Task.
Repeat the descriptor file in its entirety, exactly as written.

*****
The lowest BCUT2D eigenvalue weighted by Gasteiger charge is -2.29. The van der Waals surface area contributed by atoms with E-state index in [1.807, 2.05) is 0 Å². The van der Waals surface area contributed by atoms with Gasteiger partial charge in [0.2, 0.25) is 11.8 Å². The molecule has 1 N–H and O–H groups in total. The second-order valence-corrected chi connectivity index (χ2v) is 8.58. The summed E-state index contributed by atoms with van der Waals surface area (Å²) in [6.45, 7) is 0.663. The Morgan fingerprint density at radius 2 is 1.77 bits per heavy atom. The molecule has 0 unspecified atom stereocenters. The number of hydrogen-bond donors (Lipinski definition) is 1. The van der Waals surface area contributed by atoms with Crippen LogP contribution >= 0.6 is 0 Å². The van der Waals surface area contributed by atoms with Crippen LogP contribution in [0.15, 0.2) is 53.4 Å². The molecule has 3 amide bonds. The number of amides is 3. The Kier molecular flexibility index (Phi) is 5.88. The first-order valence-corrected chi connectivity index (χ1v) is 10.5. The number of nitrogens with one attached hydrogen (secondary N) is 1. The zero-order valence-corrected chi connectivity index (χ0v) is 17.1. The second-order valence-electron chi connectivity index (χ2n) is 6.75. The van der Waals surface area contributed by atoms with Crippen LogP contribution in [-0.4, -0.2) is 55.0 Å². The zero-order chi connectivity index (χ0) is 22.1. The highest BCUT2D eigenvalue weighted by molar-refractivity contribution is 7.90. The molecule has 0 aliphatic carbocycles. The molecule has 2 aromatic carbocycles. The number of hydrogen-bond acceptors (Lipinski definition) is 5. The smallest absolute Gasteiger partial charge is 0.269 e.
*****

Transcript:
The lowest BCUT2D eigenvalue weighted by Gasteiger charge is -2.29. The van der Waals surface area contributed by atoms with E-state index in [1.807, 2.05) is 0 Å². The van der Waals surface area contributed by atoms with Gasteiger partial charge in [0.2, 0.25) is 11.8 Å². The molecule has 1 N–H and O–H groups in total. The second-order valence-corrected chi connectivity index (χ2v) is 8.58. The summed E-state index contributed by atoms with van der Waals surface area (Å²) in [6.45, 7) is 0.663. The Morgan fingerprint density at radius 2 is 1.77 bits per heavy atom. The molecule has 0 unspecified atom stereocenters. The number of hydrogen-bond donors (Lipinski definition) is 1. The van der Waals surface area contributed by atoms with Crippen LogP contribution >= 0.6 is 0 Å². The van der Waals surface area contributed by atoms with Crippen LogP contribution in [0.15, 0.2) is 53.4 Å². The molecule has 3 amide bonds. The number of amides is 3. The Kier molecular flexibility index (Phi) is 5.88. The first-order valence-corrected chi connectivity index (χ1v) is 10.5. The number of nitrogens with one attached hydrogen (secondary N) is 1. The zero-order valence-corrected chi connectivity index (χ0v) is 17.1. The second-order valence-electron chi connectivity index (χ2n) is 6.75. The van der Waals surface area contributed by atoms with Crippen LogP contribution in [-0.4, -0.2) is 55.0 Å². The zero-order chi connectivity index (χ0) is 22.1. The highest BCUT2D eigenvalue weighted by molar-refractivity contribution is 7.90. The molecule has 0 aliphatic carbocycles. The molecule has 2 aromatic carbocycles. The number of hydrogen-bond acceptors (Lipinski definition) is 5. The smallest absolute Gasteiger partial charge is 0.269 e.